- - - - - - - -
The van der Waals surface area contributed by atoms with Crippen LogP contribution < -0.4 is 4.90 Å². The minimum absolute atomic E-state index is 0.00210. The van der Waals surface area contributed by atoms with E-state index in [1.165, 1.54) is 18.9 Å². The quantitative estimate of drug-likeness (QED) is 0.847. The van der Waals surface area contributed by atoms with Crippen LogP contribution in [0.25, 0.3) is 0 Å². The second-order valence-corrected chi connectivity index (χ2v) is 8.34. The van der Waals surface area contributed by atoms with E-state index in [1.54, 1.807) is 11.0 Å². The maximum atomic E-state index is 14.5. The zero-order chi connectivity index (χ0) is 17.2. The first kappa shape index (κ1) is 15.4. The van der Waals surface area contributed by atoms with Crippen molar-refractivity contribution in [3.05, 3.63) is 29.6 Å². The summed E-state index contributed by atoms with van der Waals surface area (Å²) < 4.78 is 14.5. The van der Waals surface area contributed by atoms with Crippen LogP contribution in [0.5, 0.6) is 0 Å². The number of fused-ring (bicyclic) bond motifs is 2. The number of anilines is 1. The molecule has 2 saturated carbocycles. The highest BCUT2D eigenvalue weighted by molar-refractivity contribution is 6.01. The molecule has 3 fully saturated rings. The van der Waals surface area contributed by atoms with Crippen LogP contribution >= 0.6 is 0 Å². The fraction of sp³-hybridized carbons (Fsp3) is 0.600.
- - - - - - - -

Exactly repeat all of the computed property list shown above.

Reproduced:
The van der Waals surface area contributed by atoms with Crippen LogP contribution < -0.4 is 4.90 Å². The minimum absolute atomic E-state index is 0.00210. The van der Waals surface area contributed by atoms with E-state index in [1.165, 1.54) is 18.9 Å². The quantitative estimate of drug-likeness (QED) is 0.847. The van der Waals surface area contributed by atoms with Crippen LogP contribution in [0.25, 0.3) is 0 Å². The second-order valence-corrected chi connectivity index (χ2v) is 8.34. The van der Waals surface area contributed by atoms with E-state index in [1.54, 1.807) is 11.0 Å². The maximum atomic E-state index is 14.5. The zero-order chi connectivity index (χ0) is 17.2. The first kappa shape index (κ1) is 15.4. The van der Waals surface area contributed by atoms with Crippen molar-refractivity contribution in [3.05, 3.63) is 29.6 Å². The summed E-state index contributed by atoms with van der Waals surface area (Å²) < 4.78 is 14.5. The van der Waals surface area contributed by atoms with Crippen LogP contribution in [0.5, 0.6) is 0 Å². The number of fused-ring (bicyclic) bond motifs is 2. The number of anilines is 1. The molecule has 2 saturated carbocycles. The highest BCUT2D eigenvalue weighted by molar-refractivity contribution is 6.01. The molecule has 3 fully saturated rings. The van der Waals surface area contributed by atoms with Crippen LogP contribution >= 0.6 is 0 Å². The fraction of sp³-hybridized carbons (Fsp3) is 0.600.